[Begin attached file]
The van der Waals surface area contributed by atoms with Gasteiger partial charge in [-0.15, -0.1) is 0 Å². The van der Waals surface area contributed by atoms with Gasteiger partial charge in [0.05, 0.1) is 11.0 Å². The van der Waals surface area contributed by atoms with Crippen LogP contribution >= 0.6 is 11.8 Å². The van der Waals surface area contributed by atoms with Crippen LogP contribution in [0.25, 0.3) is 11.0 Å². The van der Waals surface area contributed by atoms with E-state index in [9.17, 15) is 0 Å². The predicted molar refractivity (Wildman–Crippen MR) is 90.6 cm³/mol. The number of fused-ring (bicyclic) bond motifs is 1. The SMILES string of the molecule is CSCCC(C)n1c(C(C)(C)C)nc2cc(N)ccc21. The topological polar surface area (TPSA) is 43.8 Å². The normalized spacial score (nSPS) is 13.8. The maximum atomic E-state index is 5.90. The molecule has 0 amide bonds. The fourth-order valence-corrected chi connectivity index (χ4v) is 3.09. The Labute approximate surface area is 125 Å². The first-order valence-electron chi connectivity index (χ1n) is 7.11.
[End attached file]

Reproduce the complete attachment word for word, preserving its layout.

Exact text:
The van der Waals surface area contributed by atoms with Gasteiger partial charge in [-0.15, -0.1) is 0 Å². The van der Waals surface area contributed by atoms with Gasteiger partial charge in [0.05, 0.1) is 11.0 Å². The van der Waals surface area contributed by atoms with Crippen LogP contribution >= 0.6 is 11.8 Å². The van der Waals surface area contributed by atoms with Crippen LogP contribution in [0.25, 0.3) is 11.0 Å². The van der Waals surface area contributed by atoms with E-state index in [9.17, 15) is 0 Å². The predicted molar refractivity (Wildman–Crippen MR) is 90.6 cm³/mol. The number of fused-ring (bicyclic) bond motifs is 1. The SMILES string of the molecule is CSCCC(C)n1c(C(C)(C)C)nc2cc(N)ccc21. The topological polar surface area (TPSA) is 43.8 Å². The normalized spacial score (nSPS) is 13.8. The maximum atomic E-state index is 5.90. The molecule has 0 amide bonds. The fourth-order valence-corrected chi connectivity index (χ4v) is 3.09. The Labute approximate surface area is 125 Å². The first-order valence-electron chi connectivity index (χ1n) is 7.11.